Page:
Today, the University serves the entire state and includes, in addition to the Columbia campus, two four-year campuses (Aiken and Spartanburg) and five regional campuses offering primarily two-year programs (Beaufort, Lancaster, Salkehatchie, Sumter and Union). Enrollment on all campuses totals over 35,000. Of these, nearly 24,000 students are on the Columbia campus, some 36 percent of whom are enrolled in graduate and professional programs. The University offers more than 360 degree programs, including 124 baccalaureate degree programs, 5 associate degree programs, 175 master's degree programs, 63 doctoral degrees, and 3 first professional degrees in law, medicine, and pharmacy. Many programs are nationally and internationally ranked, from the creative arts, liberal arts, health and physical sciences, to law, business and engineering. Regional campuses primarily offer associate degrees to students who may earn 60 hours of credit applicable toward a baccalaureate degree program. The four-year campuses, in addition to basic courses, primarily offer programs leading to the baccalaureate degree. Graduate courses are also offered at more than 50 sites throughout the state under the Graduate Regional Studies program administered by the Columbia campus. Other programs are broadcast via closed-circuit television from studio classrooms on the Columbia campus and through the state's ETV digital satellite network.

Coinciding with this statewide outreach program has been the establishment of South Carolina Honors College on the Columbia campus. The college is designed to offer academically gifted undergraduates the finest advantages of a small college in the context of a large comprehensive university.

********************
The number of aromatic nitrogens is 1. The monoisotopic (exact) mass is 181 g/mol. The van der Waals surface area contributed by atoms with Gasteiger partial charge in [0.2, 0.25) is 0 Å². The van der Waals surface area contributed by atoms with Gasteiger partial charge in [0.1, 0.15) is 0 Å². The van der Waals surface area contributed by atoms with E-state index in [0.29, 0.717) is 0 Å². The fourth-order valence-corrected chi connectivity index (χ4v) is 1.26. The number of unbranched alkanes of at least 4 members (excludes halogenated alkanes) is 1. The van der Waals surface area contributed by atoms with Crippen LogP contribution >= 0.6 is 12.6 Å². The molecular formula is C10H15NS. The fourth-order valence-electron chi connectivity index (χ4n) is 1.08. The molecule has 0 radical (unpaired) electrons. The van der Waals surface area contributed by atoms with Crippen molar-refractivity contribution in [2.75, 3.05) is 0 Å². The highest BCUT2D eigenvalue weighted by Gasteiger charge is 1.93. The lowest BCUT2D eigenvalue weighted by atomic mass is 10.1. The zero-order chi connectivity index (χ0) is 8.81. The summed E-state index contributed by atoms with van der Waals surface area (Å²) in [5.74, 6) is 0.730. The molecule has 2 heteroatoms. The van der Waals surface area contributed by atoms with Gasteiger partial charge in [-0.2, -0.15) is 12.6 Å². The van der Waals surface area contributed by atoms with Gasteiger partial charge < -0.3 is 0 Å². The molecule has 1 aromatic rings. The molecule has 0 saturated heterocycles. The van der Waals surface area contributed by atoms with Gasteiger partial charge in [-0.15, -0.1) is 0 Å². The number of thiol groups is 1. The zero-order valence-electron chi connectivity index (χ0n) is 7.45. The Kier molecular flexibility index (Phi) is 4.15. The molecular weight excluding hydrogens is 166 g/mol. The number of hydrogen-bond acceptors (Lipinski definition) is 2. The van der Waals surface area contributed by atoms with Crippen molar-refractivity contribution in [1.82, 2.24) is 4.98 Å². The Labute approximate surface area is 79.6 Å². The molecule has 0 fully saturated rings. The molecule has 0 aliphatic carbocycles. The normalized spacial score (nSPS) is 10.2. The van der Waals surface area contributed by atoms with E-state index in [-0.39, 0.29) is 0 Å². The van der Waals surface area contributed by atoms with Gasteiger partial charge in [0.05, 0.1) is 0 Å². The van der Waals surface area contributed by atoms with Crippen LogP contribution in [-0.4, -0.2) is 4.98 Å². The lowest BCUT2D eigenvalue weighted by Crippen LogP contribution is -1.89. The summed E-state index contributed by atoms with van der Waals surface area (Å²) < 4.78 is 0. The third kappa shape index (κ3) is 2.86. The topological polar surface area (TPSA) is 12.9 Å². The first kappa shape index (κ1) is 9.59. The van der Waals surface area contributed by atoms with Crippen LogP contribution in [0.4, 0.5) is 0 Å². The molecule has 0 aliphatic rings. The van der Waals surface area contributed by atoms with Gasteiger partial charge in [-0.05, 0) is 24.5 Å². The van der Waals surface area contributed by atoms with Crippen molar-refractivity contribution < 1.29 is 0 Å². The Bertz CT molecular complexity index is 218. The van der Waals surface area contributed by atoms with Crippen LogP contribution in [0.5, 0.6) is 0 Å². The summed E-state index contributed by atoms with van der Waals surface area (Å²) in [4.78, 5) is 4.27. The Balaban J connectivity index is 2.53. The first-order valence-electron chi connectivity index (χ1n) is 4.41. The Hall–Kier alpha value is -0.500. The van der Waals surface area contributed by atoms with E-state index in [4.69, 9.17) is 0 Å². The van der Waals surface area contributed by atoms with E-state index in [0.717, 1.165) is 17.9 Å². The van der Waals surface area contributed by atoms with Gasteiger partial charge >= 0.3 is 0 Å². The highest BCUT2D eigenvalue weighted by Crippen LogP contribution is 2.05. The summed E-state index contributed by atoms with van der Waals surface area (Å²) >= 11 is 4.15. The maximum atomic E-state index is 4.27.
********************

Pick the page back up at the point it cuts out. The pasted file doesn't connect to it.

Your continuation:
The University's effort in the international area, particularly important to the state's development of foreign trade and investment, continues to expand; academic exchange programs and research linkages have been established with European, African, and South American universities, as well as with China and Japan.

In keeping with both its 19th and its 20th century heritage, the University continues to promote academic excellence while responding progressively to its educational responsibilities and the citizens of South Carolina. In the 2000s, it has committed itself to earning a place in the Association of American Universities (AAU), which includes 60 of the finest institutions of higher learning in America. Pursuing this goal, the University aspires to build upon its commitment to enhancing not only our students' knowledge, understanding, and economic viability, but also their sense of character, empathy, and mutual respect. Such ambitions and ideals were cornerstones of the original college and remain fundamental to the University's purpose in South Carolina and society.